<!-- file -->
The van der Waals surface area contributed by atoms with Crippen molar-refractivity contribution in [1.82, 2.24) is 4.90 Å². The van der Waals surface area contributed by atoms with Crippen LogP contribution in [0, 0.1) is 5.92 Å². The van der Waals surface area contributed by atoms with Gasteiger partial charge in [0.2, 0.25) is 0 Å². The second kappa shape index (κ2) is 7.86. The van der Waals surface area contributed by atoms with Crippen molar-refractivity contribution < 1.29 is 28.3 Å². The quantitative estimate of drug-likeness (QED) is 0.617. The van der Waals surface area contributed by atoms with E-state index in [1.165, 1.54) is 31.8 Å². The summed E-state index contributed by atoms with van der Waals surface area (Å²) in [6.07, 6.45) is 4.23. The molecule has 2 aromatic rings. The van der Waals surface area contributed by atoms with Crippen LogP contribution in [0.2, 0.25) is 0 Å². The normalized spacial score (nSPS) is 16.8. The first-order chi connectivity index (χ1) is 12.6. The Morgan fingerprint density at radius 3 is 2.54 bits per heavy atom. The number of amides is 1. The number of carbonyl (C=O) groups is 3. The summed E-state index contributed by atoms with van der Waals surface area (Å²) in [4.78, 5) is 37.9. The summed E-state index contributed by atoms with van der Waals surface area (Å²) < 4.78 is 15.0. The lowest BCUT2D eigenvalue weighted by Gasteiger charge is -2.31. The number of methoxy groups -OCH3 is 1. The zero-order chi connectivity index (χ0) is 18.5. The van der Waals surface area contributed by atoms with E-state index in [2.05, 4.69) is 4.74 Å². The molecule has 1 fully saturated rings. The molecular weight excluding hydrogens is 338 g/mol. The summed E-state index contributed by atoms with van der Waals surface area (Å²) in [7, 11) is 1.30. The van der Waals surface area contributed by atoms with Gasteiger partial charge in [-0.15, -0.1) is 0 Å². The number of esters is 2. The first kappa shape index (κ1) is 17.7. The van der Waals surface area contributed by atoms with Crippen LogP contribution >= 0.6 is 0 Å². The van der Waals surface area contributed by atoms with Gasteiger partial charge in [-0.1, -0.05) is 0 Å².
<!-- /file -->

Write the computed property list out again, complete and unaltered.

The van der Waals surface area contributed by atoms with Crippen molar-refractivity contribution in [1.82, 2.24) is 4.90 Å². The van der Waals surface area contributed by atoms with Crippen LogP contribution in [0, 0.1) is 5.92 Å². The van der Waals surface area contributed by atoms with Gasteiger partial charge in [0.2, 0.25) is 0 Å². The second kappa shape index (κ2) is 7.86. The van der Waals surface area contributed by atoms with Crippen molar-refractivity contribution < 1.29 is 28.3 Å². The quantitative estimate of drug-likeness (QED) is 0.617. The van der Waals surface area contributed by atoms with E-state index in [1.165, 1.54) is 31.8 Å². The summed E-state index contributed by atoms with van der Waals surface area (Å²) in [6.07, 6.45) is 4.23. The molecule has 2 aromatic rings. The van der Waals surface area contributed by atoms with Crippen LogP contribution in [0.2, 0.25) is 0 Å². The normalized spacial score (nSPS) is 16.8. The first-order chi connectivity index (χ1) is 12.6. The Morgan fingerprint density at radius 3 is 2.54 bits per heavy atom. The number of amides is 1. The number of carbonyl (C=O) groups is 3. The summed E-state index contributed by atoms with van der Waals surface area (Å²) in [4.78, 5) is 37.9. The summed E-state index contributed by atoms with van der Waals surface area (Å²) < 4.78 is 15.0. The lowest BCUT2D eigenvalue weighted by Gasteiger charge is -2.31. The number of methoxy groups -OCH3 is 1. The zero-order chi connectivity index (χ0) is 18.5. The van der Waals surface area contributed by atoms with E-state index in [2.05, 4.69) is 4.74 Å². The molecule has 1 fully saturated rings. The molecular weight excluding hydrogens is 338 g/mol. The summed E-state index contributed by atoms with van der Waals surface area (Å²) in [7, 11) is 1.30. The van der Waals surface area contributed by atoms with Gasteiger partial charge in [-0.15, -0.1) is 0 Å². The number of esters is 2. The first kappa shape index (κ1) is 17.7. The van der Waals surface area contributed by atoms with Crippen LogP contribution >= 0.6 is 0 Å². The van der Waals surface area contributed by atoms with Gasteiger partial charge in [-0.1, -0.05) is 0 Å².